According to the Instagram account of Stephane Ashpool (of Pigalle), something special from the Parisian brand and Nike is on the way. What exactly is coming, however, remains to be seen, as the cryptic teaser leaves virtually all of the details undisclosed. Which ‘Nike Air’ product will get the Pigalle treatment? Stay tuned to Nice Kicks for updates on the impending collaboration.
Individuals looking to purchase one of the high energy releases from Nike today, such as the Air Jordan 3 “Infrared 23″ or Nike Kobe 9 Elite “Perspective”, encountered a new checkout step from Confident Technologies meant to counter bots. Purchasers were asked to match words to pictures in order to verify they were a real person prior to checkout, an image of which you can see in the photo above shared by @TinoTheFilipino on Twitter. While it is not known which future releases will employ this image-based authentication process, consumers can be sure Nike will continue to explore ways to battle sneaker bots. Are you a fan of the photo verification step? Let us know in the comment section.
Today, the web has been buzzing with news regarding Nike Access Codes, a purchasing process which Nike has detailed on their Help page and may be the latest way for the brand to combat bots. While information is scarce as to exactly which future releases will require unique, individual access codes to order, the page does detail the process that must be followed when a customer receives an access code in person or electronically to purchase a particular product. online. For example, access codes were use to allow select NBA 2K14 players to order a special Nike LeBron 11. In that case, a 16-digit access code allowed individuals to order a pair of LeBron 11s online for a limited time and while supplies lasted. Therefore, an access code does not guarantee the recipient a pair of sneakers, but simply the chance to buy them while supplies last, and may be size-specific. See the details from the ‘Nike Access Codes’ Help page below, and stay tuned for further updates regarding the process and what sneakers or releases might fall under the “Access Code” release policy guidelines.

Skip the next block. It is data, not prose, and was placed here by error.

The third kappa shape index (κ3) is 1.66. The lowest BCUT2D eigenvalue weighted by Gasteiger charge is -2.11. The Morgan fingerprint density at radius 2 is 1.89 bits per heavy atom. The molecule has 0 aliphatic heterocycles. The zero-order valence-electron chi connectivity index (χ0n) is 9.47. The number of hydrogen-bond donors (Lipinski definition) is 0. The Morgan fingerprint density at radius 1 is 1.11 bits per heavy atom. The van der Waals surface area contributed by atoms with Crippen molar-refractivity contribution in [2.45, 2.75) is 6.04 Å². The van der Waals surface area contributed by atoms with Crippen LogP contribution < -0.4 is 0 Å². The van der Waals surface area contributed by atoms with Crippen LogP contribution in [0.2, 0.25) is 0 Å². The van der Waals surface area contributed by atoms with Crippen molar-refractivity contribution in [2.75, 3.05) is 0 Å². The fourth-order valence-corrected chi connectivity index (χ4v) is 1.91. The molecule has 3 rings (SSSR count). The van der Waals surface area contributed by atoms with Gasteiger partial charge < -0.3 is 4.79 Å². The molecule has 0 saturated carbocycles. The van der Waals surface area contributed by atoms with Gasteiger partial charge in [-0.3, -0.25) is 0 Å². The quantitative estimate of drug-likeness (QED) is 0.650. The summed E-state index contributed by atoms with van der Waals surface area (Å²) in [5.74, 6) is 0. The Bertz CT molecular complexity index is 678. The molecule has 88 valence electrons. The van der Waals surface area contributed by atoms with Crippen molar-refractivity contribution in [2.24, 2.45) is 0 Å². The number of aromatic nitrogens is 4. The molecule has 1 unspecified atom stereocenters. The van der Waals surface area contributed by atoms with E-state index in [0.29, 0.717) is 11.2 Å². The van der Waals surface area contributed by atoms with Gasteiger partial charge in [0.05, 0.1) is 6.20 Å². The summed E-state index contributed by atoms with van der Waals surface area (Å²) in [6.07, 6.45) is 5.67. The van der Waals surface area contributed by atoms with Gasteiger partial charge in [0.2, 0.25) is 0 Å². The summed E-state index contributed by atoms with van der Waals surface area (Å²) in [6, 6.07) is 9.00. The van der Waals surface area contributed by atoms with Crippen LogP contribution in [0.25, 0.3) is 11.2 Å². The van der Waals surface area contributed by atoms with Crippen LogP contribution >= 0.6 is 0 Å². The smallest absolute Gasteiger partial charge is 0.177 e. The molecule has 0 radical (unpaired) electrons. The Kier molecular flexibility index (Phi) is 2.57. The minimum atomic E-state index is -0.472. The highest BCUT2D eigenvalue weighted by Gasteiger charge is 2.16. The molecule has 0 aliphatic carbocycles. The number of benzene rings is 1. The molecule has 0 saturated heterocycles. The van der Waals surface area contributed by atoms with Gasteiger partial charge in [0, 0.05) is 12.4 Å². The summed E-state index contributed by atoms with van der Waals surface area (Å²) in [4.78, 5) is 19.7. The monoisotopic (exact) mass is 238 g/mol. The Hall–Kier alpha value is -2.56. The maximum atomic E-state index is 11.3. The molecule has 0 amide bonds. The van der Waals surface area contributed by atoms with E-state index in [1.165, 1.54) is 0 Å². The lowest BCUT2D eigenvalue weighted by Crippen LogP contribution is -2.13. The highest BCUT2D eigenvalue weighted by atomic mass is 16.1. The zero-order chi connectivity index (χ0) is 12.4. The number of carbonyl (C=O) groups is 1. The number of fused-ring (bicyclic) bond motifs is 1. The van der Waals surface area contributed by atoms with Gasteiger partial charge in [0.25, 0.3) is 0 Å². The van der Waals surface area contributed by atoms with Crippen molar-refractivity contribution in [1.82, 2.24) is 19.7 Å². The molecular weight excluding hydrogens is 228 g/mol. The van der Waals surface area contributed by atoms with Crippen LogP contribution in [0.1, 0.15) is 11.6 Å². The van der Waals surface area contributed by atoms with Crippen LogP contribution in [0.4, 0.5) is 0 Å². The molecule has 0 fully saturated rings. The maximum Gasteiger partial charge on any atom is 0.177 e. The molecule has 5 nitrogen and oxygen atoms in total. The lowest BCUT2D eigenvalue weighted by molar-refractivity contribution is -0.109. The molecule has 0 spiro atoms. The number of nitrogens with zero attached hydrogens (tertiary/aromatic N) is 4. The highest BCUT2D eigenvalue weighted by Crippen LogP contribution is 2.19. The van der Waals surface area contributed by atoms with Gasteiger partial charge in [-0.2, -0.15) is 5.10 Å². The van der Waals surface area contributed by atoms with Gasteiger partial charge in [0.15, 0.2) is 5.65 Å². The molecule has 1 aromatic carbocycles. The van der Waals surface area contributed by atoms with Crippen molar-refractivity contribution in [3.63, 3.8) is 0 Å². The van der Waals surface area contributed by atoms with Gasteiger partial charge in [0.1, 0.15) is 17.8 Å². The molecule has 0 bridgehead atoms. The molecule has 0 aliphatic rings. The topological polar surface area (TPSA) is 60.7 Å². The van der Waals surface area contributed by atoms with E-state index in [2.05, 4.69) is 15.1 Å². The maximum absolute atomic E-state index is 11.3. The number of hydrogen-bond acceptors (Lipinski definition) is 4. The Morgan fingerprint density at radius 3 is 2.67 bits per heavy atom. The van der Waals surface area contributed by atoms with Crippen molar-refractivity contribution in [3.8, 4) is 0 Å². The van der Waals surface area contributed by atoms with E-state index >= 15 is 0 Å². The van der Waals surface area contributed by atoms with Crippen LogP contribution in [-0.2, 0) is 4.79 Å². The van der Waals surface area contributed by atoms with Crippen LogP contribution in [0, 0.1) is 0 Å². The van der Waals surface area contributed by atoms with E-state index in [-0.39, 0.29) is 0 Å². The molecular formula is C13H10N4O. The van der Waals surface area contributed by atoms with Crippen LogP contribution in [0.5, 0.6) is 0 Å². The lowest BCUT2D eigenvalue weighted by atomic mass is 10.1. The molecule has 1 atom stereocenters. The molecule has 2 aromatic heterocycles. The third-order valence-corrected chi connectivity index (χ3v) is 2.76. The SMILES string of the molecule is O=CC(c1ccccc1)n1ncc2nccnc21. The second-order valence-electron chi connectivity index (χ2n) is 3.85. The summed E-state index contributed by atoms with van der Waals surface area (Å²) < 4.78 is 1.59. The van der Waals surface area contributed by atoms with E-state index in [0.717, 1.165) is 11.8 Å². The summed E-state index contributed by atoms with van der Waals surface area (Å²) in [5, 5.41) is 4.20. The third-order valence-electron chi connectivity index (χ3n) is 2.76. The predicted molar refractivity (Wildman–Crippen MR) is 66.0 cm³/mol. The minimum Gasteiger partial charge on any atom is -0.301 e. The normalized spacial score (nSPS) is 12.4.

Building off of the success of the Nike Flyknit Lunar, Nike went back to the drawing board to retool the runner, bringing about its successor, the Nike Flyknit Lunar 2. Rob Dolan, Nike’s Senior Footwear Design Director of Running, sat down to talk about some of the advancements and technology built into one of the brand’s best in the video up top. Check it out for yourself to gain some insight on how they’ve taken the model even further and chime in with your thoughts in the comments section below.
With their origins dating back to 1964, Nike has forged quite the storied past. Just in case you missed anything the Swoosh has accomplished in the past 50 years, there’s an infographic for that, not only touching about the brand’s crowning achievements, but dropping knowledge on more than a few lesser-known historical factoids. Peep the preview, and head over to Outlet Shoppers where you can behold Nike’s beginnings and beyond in full.
Jordan Geller, the owner of the ShoeZeum, has acquired an original Nike prototype which he says is a “once-in-a-lifetime find.” The shoe, owned by Jeff Wasson of Oregon and found at the home of Nike co-founder Bill Bowerman, is a prototype of the Moon Shoe, the first Nike shoe made by Blue Ribbon Sports. Geller bought the shoe for $1,500, calling it the “first real prototype that [he's] ever seen come to market.” Get the full story on the sale of the rare prototype at ESPN courtesy of Darren Rovell, and let us know if you’d pay $1,500 for this important piece of Swoosh history in the comments.